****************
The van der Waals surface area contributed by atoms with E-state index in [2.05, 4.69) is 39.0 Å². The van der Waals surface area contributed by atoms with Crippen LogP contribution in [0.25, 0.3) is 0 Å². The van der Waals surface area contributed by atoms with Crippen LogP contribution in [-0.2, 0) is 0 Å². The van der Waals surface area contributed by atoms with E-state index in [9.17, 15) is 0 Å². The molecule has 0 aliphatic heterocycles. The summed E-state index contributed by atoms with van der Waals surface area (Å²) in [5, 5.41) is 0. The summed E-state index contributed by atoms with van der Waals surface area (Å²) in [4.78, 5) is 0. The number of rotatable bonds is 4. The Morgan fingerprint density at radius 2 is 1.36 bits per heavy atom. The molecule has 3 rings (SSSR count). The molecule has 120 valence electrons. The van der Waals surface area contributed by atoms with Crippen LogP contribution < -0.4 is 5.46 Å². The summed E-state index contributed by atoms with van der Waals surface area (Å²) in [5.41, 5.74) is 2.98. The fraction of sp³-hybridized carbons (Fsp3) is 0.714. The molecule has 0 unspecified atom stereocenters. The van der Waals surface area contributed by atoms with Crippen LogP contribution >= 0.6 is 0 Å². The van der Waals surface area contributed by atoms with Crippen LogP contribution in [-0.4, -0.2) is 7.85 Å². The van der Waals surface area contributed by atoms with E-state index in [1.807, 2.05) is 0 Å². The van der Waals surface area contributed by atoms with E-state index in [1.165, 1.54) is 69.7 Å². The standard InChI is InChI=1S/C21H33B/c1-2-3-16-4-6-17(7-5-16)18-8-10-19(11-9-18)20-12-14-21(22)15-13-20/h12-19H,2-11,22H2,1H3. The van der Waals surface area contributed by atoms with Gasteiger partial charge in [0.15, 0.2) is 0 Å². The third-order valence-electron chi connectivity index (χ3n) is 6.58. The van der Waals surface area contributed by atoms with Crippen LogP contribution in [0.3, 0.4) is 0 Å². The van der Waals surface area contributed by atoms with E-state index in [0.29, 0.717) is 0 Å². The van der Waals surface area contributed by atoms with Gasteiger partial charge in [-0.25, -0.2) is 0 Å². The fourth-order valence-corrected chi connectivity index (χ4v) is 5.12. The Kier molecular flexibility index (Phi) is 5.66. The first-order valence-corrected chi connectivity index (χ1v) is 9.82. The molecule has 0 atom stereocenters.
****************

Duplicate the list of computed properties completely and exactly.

The van der Waals surface area contributed by atoms with E-state index in [2.05, 4.69) is 39.0 Å². The van der Waals surface area contributed by atoms with Crippen LogP contribution in [0.25, 0.3) is 0 Å². The van der Waals surface area contributed by atoms with Crippen LogP contribution in [-0.2, 0) is 0 Å². The van der Waals surface area contributed by atoms with E-state index in [9.17, 15) is 0 Å². The molecule has 0 aliphatic heterocycles. The summed E-state index contributed by atoms with van der Waals surface area (Å²) in [5, 5.41) is 0. The summed E-state index contributed by atoms with van der Waals surface area (Å²) in [4.78, 5) is 0. The number of rotatable bonds is 4. The Morgan fingerprint density at radius 2 is 1.36 bits per heavy atom. The molecule has 3 rings (SSSR count). The molecule has 120 valence electrons. The van der Waals surface area contributed by atoms with Crippen LogP contribution < -0.4 is 5.46 Å². The summed E-state index contributed by atoms with van der Waals surface area (Å²) in [5.41, 5.74) is 2.98. The fraction of sp³-hybridized carbons (Fsp3) is 0.714. The molecule has 0 unspecified atom stereocenters. The van der Waals surface area contributed by atoms with Crippen LogP contribution >= 0.6 is 0 Å². The van der Waals surface area contributed by atoms with Crippen LogP contribution in [-0.4, -0.2) is 7.85 Å². The van der Waals surface area contributed by atoms with E-state index in [1.807, 2.05) is 0 Å². The van der Waals surface area contributed by atoms with E-state index in [1.165, 1.54) is 69.7 Å². The standard InChI is InChI=1S/C21H33B/c1-2-3-16-4-6-17(7-5-16)18-8-10-19(11-9-18)20-12-14-21(22)15-13-20/h12-19H,2-11,22H2,1H3. The van der Waals surface area contributed by atoms with Gasteiger partial charge in [0.15, 0.2) is 0 Å². The third-order valence-electron chi connectivity index (χ3n) is 6.58. The van der Waals surface area contributed by atoms with Crippen LogP contribution in [0.3, 0.4) is 0 Å². The van der Waals surface area contributed by atoms with E-state index in [0.29, 0.717) is 0 Å². The van der Waals surface area contributed by atoms with Gasteiger partial charge in [-0.25, -0.2) is 0 Å². The fourth-order valence-corrected chi connectivity index (χ4v) is 5.12. The Kier molecular flexibility index (Phi) is 5.66. The first-order valence-corrected chi connectivity index (χ1v) is 9.82. The molecule has 0 atom stereocenters.